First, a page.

On July 21, 2023, New Jersey enacted P.L.2023 c.125 (NJ A4694) creating a “convenience of the employer rule” that applies to individual taxpayers who are nonresidents of New Jersey and who are paid for services performed outside the state by a New Jersey employer but were not required to do so by the employer. Such an employer must withhold New Jersey income tax as though the employee worked in New Jersey. This rule applies only to employees whose state of residence imposes a convenience rule, such as Connecticut, Delaware, Nebraska, New York, and Pennsylvania, or any state that enacts such legislation in the future. The new law does not apply to Pennsylvania residents who work in New Jersey, however, because there is a reciprocal agreement in place between the states.

New Jersey’s new law is retroactive to January 1, 2023. Affected taxpayers must begin withholdings and making estimated payments for the 2023 tax year as soon as possible, The proper amount of tax must be paid by April 15, 2024. The New Jersey Division of Taxation will not impose penalty and interest, as long as the taxpayer begins complying with the new law as of September 15, 2023.

The New Jersey convenience rule states the following:

An individual who is a nonresident of New Jersey and who has income from employee compensation from a New Jersey employer for the performance of personal services performed outside of New Jersey that were not required by the employer to be performed outside of New Jersey, and whose state of residence imposes an income or wage tax that requires employee compensation to be sourced to an employer’s location if the nonresident renders the personal services from an out-of-state location for the convenience of the nonresident employee and not due to the necessity of the employer, New Jersey shall impose a similar New Jersey sourcing rule on that income of the nonresident.

The division has advised that it intends to mirror the rules of the other state that imposes a convenience rule on New Jersey residents. Therefore, the division will apply New York’s convenience of the employer rule test against New York residents.

In addition, effective for taxable years beginning on or after January 1, 2020, but before January 1, 2024, the law allows New Jersey resident taxpayers who are subject to a convenience rule in other states to claim a resident credit against their New Jersey gross income tax liability. Although this may appear to be a simple procedure, the provisions in the law governing the steps required for a taxpayer to avail themselves of this provision are far from simple. Taxpayers must do the following:

  • ▪ Pay any income tax or wage tax imposed for the taxable year by another state of the United States, or political subdivision of such state, or by the District of Columbia;
  • ▪ Apply for and [be] denied a refund from such state or jurisdiction for taxes paid to that state or jurisdiction on income derived from services rendered while the resident taxpayer was within New Jersey;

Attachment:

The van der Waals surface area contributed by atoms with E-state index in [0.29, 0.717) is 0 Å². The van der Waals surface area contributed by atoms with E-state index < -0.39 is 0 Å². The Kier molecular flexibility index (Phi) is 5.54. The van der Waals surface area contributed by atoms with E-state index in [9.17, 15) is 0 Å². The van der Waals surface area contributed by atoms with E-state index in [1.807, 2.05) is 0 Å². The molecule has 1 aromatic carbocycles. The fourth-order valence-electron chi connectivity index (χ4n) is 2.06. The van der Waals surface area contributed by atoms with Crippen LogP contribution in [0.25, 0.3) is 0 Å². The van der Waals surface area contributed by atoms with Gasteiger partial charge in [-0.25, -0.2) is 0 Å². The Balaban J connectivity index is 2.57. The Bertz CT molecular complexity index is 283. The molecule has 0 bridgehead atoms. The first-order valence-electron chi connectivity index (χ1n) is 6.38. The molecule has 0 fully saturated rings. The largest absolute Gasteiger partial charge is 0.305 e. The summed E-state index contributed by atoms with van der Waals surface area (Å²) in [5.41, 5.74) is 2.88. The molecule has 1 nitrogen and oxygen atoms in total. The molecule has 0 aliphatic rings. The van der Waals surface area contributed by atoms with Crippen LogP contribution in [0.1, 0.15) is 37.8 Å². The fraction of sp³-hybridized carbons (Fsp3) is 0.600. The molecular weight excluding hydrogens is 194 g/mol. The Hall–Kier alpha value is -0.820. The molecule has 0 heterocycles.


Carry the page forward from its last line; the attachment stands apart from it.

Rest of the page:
• ▪ File an appeal with a tax court or tribunal through which the resident taxpayer formally protests the denial by another state or jurisdiction of the refund requested by the resident taxpayer for taxes paid on income derived from services rendered while the resident taxpayer was within New Jersey;
  • ▪ Obtain a final judgment from the tax court or tribunal resulting in the resident taxpayer being refunded taxes paid to another state or jurisdiction on income dderived from services rendered while the resident taxpayer was within New Jersey. [The taxpayer] shall be allowed a credit against the tax otherwise due for the taxable year under the New Jersey Gross Income Tax Act in an amount equal to 50% of the amount of taxes that are owed to New Jersey as a result of the readjustment of the resident credit; and
  • ▪ File a claim for readjustment of the resident credit within:
    • 3 years from the time the return was filed,
    • 2 years from the time the tax was paid, or
    • 1 year after the date the taxpayer received notification that the other state’s income tax was due.


The division shall not allow a credit or refund unless the taxpayer files a claim within such period, whichever of the above periods expires later.

The steps required to readjust the New Jersey resident credit—which will only result in 50% of the tax paid to a nonresident state under that state’s convenience rule—can be cost-prohibitive, in many cases exceeding the amount of the credit. Tax preparers should familiarize themselves with the provisions of the law in order to advise affected taxpayers whether claiming the resident credit will be worth the effort.

Taxpayers should keep in mind that further guidance is expected. The list of states may also change as they amend their laws or regulations, which could bring them under the purview of New Jersey’s new convenience of the employer rule.

Mark H. Levin, CPA, MST own account, is a member of The CPA Journal Editorial Advisory Board.